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safe celebrations 'We still need to keep our guard up' over Christmas, warns Professor Luke O'Neill

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luke o'neill

luke o'neill

luke o'neill

EVEN immunologist Luke O'Neill is holding his breath when it comes to Christmas.

The Trinity biochemist is in England wondering if he will be able to get home - and even if he did, his 90-year-old mother-in-law is in a nursing home and unlikely to be able to celebrate with the family.

"We're all in similar situations," he said, conceding that it is "going to be difficult" but that we are approaching endgame with a vaccine coming in the new year "if we are lucky".

"A good analogy is a boxing match," he said. "We're starting to win but we still need to keep our guard up because there could still be a knockout punch."

With government guidelines for Christmas set to be unveiled today, Professor O'Neill believes three households will be permitted to get together so long as requirements are met for social distancing, handwashing and face coverings, along with adequate ventilation - but he warned people should not spend too long together on the day.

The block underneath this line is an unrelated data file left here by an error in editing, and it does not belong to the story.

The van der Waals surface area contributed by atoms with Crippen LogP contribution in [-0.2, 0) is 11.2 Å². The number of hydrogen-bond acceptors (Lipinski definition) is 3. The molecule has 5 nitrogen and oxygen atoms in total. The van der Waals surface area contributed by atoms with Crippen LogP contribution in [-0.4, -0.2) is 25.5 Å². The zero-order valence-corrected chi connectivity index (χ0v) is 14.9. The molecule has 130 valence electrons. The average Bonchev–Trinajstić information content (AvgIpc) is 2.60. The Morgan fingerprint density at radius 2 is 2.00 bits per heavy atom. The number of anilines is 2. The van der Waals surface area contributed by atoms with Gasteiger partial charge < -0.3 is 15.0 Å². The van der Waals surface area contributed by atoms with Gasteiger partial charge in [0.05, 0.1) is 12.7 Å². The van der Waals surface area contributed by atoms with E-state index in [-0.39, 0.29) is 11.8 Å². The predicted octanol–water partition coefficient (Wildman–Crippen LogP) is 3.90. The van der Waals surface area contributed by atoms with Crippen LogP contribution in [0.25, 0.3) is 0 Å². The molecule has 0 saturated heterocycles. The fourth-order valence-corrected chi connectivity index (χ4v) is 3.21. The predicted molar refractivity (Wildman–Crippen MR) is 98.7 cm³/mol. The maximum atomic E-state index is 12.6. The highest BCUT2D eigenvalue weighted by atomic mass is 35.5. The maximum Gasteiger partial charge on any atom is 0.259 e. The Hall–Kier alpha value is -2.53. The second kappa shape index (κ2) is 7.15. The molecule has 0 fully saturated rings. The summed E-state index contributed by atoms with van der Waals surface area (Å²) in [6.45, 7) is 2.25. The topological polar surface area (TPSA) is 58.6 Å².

"You can't be hanging around for 10 hours in a stuffy room playing Trivial Pursuit together because that's how the virus spreads," he said.

Prof O'Neill is maintaining a strong sense of optimism, saying we could look back after all this is over with a sense of pride.

PROTECT

"We can tell ourselves that we did protect people while still managing to have a Christmas and to celebrate in a safe way," he said.

"The hurricane is still raging but we have definitely made progress," he said.

"What will happen is the vaccine will get rid of the virus - it will be like the flu and we won't be as fearful of it. The treatment is now much better and that will continue to improve so that in the end, it will be like any other infection.

"Once the death rate goes low, the fear goes away."

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After it's all over, Prof O'Neill believes we may become like certain Asian countries where people wear masks on occasions, to avoid viruses like the flu.

"Maybe we'll get fed up of wearing masks but you never know."

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